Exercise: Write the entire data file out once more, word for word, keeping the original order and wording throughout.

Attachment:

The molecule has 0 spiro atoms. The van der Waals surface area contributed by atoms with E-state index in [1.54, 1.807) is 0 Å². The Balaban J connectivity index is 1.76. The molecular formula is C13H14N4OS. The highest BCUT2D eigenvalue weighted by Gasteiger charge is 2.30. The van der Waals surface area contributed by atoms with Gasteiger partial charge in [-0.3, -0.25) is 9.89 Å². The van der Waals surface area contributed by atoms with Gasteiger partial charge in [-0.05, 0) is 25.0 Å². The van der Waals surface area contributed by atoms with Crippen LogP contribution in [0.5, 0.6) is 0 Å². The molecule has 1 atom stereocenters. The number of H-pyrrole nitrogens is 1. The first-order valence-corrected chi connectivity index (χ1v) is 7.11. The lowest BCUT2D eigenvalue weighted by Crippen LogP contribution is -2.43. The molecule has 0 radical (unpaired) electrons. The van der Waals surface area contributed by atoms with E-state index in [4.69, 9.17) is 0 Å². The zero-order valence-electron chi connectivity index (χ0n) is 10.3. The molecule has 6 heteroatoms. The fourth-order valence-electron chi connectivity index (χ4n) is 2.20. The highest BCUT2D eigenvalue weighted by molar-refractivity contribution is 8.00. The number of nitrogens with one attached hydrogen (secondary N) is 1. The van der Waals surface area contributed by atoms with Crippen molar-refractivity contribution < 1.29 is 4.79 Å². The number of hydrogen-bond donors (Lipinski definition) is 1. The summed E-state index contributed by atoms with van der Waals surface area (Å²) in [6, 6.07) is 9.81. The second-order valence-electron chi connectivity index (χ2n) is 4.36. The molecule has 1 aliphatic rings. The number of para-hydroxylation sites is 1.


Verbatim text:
The molecule has 0 spiro atoms. The van der Waals surface area contributed by atoms with E-state index in [1.54, 1.807) is 0 Å². The Balaban J connectivity index is 1.76. The molecular formula is C13H14N4OS. The highest BCUT2D eigenvalue weighted by Gasteiger charge is 2.30. The van der Waals surface area contributed by atoms with Gasteiger partial charge in [-0.3, -0.25) is 9.89 Å². The van der Waals surface area contributed by atoms with Gasteiger partial charge in [-0.05, 0) is 25.0 Å². The van der Waals surface area contributed by atoms with Crippen LogP contribution in [0.5, 0.6) is 0 Å². The molecule has 1 atom stereocenters. The number of H-pyrrole nitrogens is 1. The first-order valence-corrected chi connectivity index (χ1v) is 7.11. The lowest BCUT2D eigenvalue weighted by Crippen LogP contribution is -2.43. The molecule has 0 radical (unpaired) electrons. The van der Waals surface area contributed by atoms with E-state index in [4.69, 9.17) is 0 Å². The zero-order valence-electron chi connectivity index (χ0n) is 10.3. The molecule has 6 heteroatoms. The fourth-order valence-electron chi connectivity index (χ4n) is 2.20. The highest BCUT2D eigenvalue weighted by molar-refractivity contribution is 8.00. The number of nitrogens with one attached hydrogen (secondary N) is 1. The van der Waals surface area contributed by atoms with Crippen molar-refractivity contribution < 1.29 is 4.79 Å². The number of hydrogen-bond donors (Lipinski definition) is 1. The summed E-state index contributed by atoms with van der Waals surface area (Å²) in [6, 6.07) is 9.81. The second-order valence-electron chi connectivity index (χ2n) is 4.36. The molecule has 1 aliphatic rings. The number of para-hydroxylation sites is 1.